Winter Has Come (And Here’s How Your Small Business Should Prepare)

Rieva Lesonsky

Rieva Lesonsky

Contributor at Fundera
Rieva Lesonsky is a small business contributor for Fundera and CEO of GrowBiz Media, a media company. She has spent 30+ years covering, consulting and speaking to small businesses owners and entrepreneurs.
Rieva Lesonsky

“Let it snow, let it snow, let it snow,” the holiday song goes. But for small businesses in areas affected by severe winter weather, the white stuff is anything but welcome.

How can you prepare to keep your employees, customers, and business safe in a winter storm? Here’s what you need to know.

Know What to Watch Out For

Monitor local news and check weather forecasts at the National Weather Service website. Here are some terms you might hear:

  •   Winter storm: Winter storms involve snow, sleet, or freezing rain.
  •   Ice storm: When 1/4 inch of ice or more builds up, driving and walking are hazardous, and power lines can break because of the weight of the ice.
  •   Blizzard: A blizzard involves snow, gusty winds up to 35 mph or more, near-zero-visibility conditions, and a wind-chill factor that can be life threatening.
  •   Winter storm watch: Severe winter conditions might occur in the next 12-36 hours.
  •   Winter storm warning: Severe winter conditions are expected in the next 12-24 hours. This is defined as 4-6 inches of snow or sleet, or at least 1/4 inch of ice.
  •   Blizzard warning: A blizzard is expected in the next 12-24 hours.

Find and Fix Your Businesses’ Vulnerabilities

When severe weather strikes, you need to protect your building or store, your employees and any customers in the building, and your equipment.

Start by inspecting your building for any weaknesses that might lead to structural damage in case of a storm—leaks in the roof, cracks near doors and windows, and loose trim that could blow off and injure someone. Ask your landlord to repair any problems.

If your building maintenance doesn’t already handle this, make sure snow and ice are regularly removed from entryways, sidewalks, and roofs. If a customer slips on ice outside your doors, you could face a lawsuit.

Check your business’s insurance coverage to make sure it’s adequate for any damages that might occur from a storm, and upgrade it if necessary.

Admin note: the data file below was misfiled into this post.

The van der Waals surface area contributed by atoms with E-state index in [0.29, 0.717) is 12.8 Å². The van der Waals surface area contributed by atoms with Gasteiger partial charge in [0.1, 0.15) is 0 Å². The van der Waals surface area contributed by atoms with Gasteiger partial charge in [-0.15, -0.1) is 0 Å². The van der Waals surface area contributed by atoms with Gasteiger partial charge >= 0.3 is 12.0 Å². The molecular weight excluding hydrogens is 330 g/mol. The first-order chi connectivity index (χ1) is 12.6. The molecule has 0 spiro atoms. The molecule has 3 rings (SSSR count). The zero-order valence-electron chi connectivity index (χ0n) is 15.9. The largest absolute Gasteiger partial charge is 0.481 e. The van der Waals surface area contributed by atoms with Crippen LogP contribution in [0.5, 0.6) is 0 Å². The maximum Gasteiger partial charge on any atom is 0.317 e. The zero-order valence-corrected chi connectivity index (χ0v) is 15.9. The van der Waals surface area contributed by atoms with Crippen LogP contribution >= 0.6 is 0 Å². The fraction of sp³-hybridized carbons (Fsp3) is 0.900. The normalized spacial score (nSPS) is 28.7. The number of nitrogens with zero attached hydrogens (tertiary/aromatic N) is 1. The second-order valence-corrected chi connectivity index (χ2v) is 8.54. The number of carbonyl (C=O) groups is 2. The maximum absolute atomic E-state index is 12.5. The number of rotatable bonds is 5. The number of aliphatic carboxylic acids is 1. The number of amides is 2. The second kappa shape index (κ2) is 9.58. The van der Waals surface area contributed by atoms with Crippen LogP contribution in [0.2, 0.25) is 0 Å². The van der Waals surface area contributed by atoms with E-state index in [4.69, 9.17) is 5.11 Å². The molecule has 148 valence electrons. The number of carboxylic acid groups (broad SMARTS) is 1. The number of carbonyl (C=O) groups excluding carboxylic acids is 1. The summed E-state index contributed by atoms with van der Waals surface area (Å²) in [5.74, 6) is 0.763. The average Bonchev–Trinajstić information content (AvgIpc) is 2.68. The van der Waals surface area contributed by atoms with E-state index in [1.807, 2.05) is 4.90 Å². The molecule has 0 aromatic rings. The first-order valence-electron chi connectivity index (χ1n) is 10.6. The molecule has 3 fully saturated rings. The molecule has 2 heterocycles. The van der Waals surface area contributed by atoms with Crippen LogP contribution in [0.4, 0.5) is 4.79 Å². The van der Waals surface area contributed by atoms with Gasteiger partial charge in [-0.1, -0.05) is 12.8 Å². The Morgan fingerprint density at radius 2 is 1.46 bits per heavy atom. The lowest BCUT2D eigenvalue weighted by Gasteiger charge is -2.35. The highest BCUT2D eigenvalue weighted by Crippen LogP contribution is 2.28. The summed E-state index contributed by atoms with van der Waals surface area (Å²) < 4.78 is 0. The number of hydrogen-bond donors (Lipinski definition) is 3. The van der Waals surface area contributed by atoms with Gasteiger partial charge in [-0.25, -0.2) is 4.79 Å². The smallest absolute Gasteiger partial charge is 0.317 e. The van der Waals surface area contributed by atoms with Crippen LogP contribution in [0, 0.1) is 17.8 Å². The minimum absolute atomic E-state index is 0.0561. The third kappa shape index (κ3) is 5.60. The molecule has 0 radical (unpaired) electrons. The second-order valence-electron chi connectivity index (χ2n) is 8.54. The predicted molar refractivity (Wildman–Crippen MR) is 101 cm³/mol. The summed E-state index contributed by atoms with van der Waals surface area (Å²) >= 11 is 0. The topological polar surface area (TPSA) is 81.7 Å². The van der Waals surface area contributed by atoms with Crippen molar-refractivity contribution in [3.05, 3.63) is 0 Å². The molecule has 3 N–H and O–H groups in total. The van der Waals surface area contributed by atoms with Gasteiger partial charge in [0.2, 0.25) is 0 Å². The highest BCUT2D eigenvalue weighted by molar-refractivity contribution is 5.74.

Compile the phone numbers you might need in an emergency, such as the fire department, insurance company, landlord, electrician, plumber, snow removal service, and local utility companies. Store it in the cloud, and print out several copies in case you can’t get online or use your computer in an emergency.

Review the equipment and systems that keep your business running, such as computers and manufacturing equipment. What would happen if the power went out or the building didn’t have heat? A backup generator can help keep things running during a power outage.

Make a Plan and Stick to It

Even if a storm doesn’t damage your building, it could lead to local power outages, downed trees, highway closures, or other obstacles to business as usual. Think through what might happen to your business in various scenarios—such as public transportation shutting down and preventing your employees from getting to work, or the roof caving in—and plan how to deal with each situation.

You, your employees, and even customers may need to shelter in place at your business if you get snowed in. Stockpile enough food and water for three days (you can ask employees to bring their own “emergency kits” with food and blankets). Have plenty of flashlights, at least one battery-operated radio, batteries, and a first-aid kit.

Plan how you will communicate with employees, vendors, and suppliers in case of an emergency. Create a list with contact information that includes alternate ways to communicate. For example, if phone lines are down, you might need to text employees. If you must close for a few days (or weeks), let customers know via your business website and social media accounts.

Decide at what point in a storm watch or warning you will let employees go home, close the business, or tell employees not to come in to work. Create a chain of command so that if you aren’t available to make these decisions, someone else can.

Create a Continuity Plan

To keep your business running during or after a severe storm, set up the capability for people to work from home (if your type of business supports this). Having employees access your business network from home can expose it to vulnerabilities, so use cloud-based file-sharing and storage systems instead.

What if your building is uninhabitable after the storm or half your employees can’t get to work for a week? Figure out how you will keep the business running for an extended time if necessary. Business interruption insurance can help replace income lost if your business can’t operate after a disaster.

Talk to vendors and suppliers about their emergency preparedness, too. If you rely on steady delivery of inventory from a certain vendor, what will you do if the storm shuts them down? Do you have a backup vendor in place?

Be Ready, Be Set, Be Safe

Clearly, there’s a lot to think about when it comes to winter weather—so prepare a plan before the wind starts to howl. Rate your business’s emergency preparedness at ReadyRating.org; then visit PrepareMyBusiness.org to get a checklist you can use to prepare your business for winter weather.

Editorial Note: Any opinions, analyses, reviews or recommendations expressed in this article are those of the author’s alone, and have not been reviewed, approved, or otherwise endorsed by any of these entities.
Rieva Lesonsky

Rieva Lesonsky

Contributor at Fundera
Rieva Lesonsky is a small business contributor for Fundera and CEO of GrowBiz Media, a media company. She has spent 30+ years covering, consulting and speaking to small businesses owners and entrepreneurs.
Rieva Lesonsky

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